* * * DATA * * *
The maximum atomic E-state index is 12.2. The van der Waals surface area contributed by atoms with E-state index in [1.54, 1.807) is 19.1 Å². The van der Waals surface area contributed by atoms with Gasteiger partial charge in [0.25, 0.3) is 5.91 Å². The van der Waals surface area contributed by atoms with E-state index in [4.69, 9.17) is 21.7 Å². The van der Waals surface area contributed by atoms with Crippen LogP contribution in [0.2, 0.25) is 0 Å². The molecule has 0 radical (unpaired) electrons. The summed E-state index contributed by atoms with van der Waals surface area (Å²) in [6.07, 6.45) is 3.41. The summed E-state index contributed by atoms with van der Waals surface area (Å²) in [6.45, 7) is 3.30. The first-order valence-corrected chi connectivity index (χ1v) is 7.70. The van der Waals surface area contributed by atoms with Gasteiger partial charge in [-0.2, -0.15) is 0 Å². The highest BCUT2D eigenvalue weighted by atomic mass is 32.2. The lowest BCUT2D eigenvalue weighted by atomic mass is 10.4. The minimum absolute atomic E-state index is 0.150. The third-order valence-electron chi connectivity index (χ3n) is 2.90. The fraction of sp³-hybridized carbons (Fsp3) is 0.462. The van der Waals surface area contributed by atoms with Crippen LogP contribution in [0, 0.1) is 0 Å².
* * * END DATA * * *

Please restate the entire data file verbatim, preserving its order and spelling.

The maximum atomic E-state index is 12.2. The van der Waals surface area contributed by atoms with E-state index in [1.54, 1.807) is 19.1 Å². The van der Waals surface area contributed by atoms with Gasteiger partial charge in [0.25, 0.3) is 5.91 Å². The van der Waals surface area contributed by atoms with E-state index in [4.69, 9.17) is 21.7 Å². The van der Waals surface area contributed by atoms with Crippen LogP contribution in [0.2, 0.25) is 0 Å². The molecule has 0 radical (unpaired) electrons. The summed E-state index contributed by atoms with van der Waals surface area (Å²) in [6.07, 6.45) is 3.41. The summed E-state index contributed by atoms with van der Waals surface area (Å²) in [6.45, 7) is 3.30. The first-order valence-corrected chi connectivity index (χ1v) is 7.70. The van der Waals surface area contributed by atoms with Gasteiger partial charge in [-0.2, -0.15) is 0 Å². The highest BCUT2D eigenvalue weighted by atomic mass is 32.2. The lowest BCUT2D eigenvalue weighted by atomic mass is 10.4. The minimum absolute atomic E-state index is 0.150. The third-order valence-electron chi connectivity index (χ3n) is 2.90. The fraction of sp³-hybridized carbons (Fsp3) is 0.462. The van der Waals surface area contributed by atoms with Crippen LogP contribution in [0, 0.1) is 0 Å².